The common cold is caused by a viral infection of the upper respiratory tract (nose and throat). Over 200 viruses may cause the symptoms of a cold with the most common cause being a virus known as the "rhinovirus." Viruses are highly contagious and can be easily spread.
A virus can be spread through droplets in the air, that is, when someone sneezes or talks; but it can also spread by hand-to-hand contact from another person who is infected, that is, from door knobs, telephones, or by shaking hands.
What are the symptoms?
Symptoms may appear anywhere from 1 to 4 days after being infected with a virus. They last an average of 7 to 11 days, but may last up to 14 days.
Common signs and symptoms of a cold include:
- Runny or stuffy nose
- Sore throat
- Low-grade fever (up to 102 F)
Oftentimes, it is difficult to differentiate between the symptoms of the common cold and the flu. The common cold and the flu are both respiratory tract infections, but are caused by different viruses. It may be difficult to determine if you have a cold verses the flu based on symptoms alone. In general, the flu is much worse than the common cold. Flu symptoms usually develop suddenly (within hours) and are more intense. Symptoms of the flu consist of high-grade fever (102-104 F), headache, body aches, extreme tiredness, and possibly a dry cough.
What can you do to prevent a cold?
The Centers for Disease Control and Prevention (CDC) states that the simple act of hand washing is the single most important measure in preventing the spread of viral and bacterial infections.
Other ways to stop the spread of germs include:
- covering your mouth when sneezing and coughing
- avoiding contact with your eyes, nose, and mouth
- avoiding long, close contact with anyone who has a cold
- not sharing items such as drinking cups or eating utensils
How do you best treat a cold?
There is no proven cure for the common cold except time. However, getting plenty of rest, gargling with warm salt water, and drinking plenty of fluids may help you feel better sooner.
In addition, there are many over-the-counter (OTC) medications that may help relieve your symptoms. Check with your pharmacist before taking any product to make sure it is appropriate for you. For example, if you have high blood pressure you should avoid using products that contain decongestants; if you are a diabetic it is important to avoid cough syrups that contain sugar and high amounts of alcohol.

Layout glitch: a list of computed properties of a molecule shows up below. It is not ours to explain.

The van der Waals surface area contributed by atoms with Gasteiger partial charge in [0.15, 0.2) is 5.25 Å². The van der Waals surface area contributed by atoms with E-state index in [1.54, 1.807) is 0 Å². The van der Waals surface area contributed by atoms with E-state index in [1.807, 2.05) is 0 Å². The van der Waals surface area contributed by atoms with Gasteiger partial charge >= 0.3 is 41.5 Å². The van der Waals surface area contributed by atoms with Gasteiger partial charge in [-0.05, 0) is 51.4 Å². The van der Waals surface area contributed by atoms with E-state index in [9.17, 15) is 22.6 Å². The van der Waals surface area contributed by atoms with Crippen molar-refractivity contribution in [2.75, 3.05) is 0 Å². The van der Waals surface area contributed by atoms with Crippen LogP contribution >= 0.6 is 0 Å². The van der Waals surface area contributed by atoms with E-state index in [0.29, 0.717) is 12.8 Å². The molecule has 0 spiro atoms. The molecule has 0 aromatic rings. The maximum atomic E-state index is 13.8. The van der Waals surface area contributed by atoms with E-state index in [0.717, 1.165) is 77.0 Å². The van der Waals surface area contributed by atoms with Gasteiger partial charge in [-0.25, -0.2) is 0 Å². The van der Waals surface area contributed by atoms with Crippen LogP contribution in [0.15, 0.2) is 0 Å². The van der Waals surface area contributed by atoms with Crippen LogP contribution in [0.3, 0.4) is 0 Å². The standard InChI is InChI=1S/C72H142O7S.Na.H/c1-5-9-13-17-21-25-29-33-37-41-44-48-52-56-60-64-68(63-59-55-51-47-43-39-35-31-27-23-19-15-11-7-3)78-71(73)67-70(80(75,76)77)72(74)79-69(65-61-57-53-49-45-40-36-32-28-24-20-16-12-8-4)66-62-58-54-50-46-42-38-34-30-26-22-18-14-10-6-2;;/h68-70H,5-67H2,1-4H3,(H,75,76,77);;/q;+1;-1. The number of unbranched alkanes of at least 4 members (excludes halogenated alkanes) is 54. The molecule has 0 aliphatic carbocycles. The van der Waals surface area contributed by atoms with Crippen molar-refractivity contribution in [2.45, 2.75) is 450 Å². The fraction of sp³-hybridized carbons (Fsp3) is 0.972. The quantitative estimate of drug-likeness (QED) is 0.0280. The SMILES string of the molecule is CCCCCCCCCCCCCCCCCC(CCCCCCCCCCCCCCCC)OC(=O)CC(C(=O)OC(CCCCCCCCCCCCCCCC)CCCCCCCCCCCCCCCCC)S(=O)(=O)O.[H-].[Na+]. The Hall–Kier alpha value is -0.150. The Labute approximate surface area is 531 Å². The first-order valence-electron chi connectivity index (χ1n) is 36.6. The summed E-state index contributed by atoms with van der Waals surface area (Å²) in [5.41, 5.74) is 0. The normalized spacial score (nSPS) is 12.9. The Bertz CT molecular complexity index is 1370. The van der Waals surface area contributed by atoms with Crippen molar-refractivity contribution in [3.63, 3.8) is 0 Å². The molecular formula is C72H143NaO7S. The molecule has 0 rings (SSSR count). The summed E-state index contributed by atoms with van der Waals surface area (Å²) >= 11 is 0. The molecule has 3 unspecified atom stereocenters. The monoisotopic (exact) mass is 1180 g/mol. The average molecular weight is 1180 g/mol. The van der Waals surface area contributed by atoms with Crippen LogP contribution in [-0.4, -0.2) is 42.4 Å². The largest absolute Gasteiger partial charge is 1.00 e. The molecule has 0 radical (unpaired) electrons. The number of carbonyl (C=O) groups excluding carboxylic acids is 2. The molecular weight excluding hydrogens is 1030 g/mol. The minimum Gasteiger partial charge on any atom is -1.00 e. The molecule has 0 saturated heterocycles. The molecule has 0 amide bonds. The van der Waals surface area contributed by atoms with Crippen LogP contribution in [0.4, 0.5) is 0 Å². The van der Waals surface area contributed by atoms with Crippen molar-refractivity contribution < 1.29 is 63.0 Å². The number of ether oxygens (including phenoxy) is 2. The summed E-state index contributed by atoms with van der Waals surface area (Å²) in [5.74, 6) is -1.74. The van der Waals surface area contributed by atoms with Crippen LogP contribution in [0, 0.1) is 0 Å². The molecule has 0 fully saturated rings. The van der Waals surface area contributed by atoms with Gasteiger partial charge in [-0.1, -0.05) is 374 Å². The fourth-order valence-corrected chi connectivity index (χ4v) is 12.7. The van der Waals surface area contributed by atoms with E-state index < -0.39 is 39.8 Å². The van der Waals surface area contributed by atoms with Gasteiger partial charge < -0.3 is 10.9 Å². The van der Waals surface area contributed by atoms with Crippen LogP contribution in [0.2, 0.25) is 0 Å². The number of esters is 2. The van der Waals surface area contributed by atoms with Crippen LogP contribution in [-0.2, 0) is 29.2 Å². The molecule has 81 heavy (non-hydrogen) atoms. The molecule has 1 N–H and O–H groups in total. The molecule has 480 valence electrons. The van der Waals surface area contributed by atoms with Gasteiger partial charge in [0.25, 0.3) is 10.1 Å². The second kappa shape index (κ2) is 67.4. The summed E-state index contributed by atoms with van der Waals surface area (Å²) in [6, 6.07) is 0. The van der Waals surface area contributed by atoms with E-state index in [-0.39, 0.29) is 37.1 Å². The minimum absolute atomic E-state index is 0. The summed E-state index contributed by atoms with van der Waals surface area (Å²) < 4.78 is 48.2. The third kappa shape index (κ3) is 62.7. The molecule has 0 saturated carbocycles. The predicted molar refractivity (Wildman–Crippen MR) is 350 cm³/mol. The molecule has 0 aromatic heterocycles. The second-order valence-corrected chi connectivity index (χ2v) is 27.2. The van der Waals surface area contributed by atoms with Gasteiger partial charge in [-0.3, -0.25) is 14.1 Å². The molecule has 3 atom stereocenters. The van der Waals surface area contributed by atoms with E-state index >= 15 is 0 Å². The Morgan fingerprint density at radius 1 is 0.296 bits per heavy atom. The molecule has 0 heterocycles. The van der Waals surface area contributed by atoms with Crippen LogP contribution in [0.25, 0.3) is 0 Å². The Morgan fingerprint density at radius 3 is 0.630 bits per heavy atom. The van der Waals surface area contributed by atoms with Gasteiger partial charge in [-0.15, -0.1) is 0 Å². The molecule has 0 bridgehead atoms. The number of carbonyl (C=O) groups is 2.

The following are general categories of OTC medications that might help provide relief of symptoms:
- Antihistamines, such as loratadine (Claritin), cetirizine (Zyrtec), and diphenhydramine (Benadryl) may help relieve symptoms of runny nose, sneezing, and watery eyes that can be associated with the common cold. Be aware that some of these agents, such as diphenhydramine, may cause drowsiness.
- Decongestants, such as pseudoephedrine (Sudafed) and phenylephrine (Sudafed PE), will help unclog a stuffy nose. Decongestants are also available as nasal sprays and drops (such as Afrin or Neo-Synephrine). However, they should not be used for more than 3 days because they can actually make your congestion worse. These products are OTC, but those containing pseudoephedrine are located behind the counter at pharmacies.
- Expectorants include products that contain guaifenesin, such as Mucinex and Robitussin. These products will help loosen mucus to make it easier to cough up.
- Antitussives, also known as cough suppressants, will aid in quieting a cough. Look for products that contain dextromethorphan, such as Delsym.
- Pain medications, such as aspirin,* acetaminophen (Tylenol), and non-steroidal anti-inflammatory drugs like ibuprofen may be used for headache, fever, or minor aches and pains.
*Do not give aspirin to children under the age of 18 with symptoms of a cold or flu. The result may be a rare condition called Reye syndrome.
Are home remedies effective in preventing and treating your cold symptoms?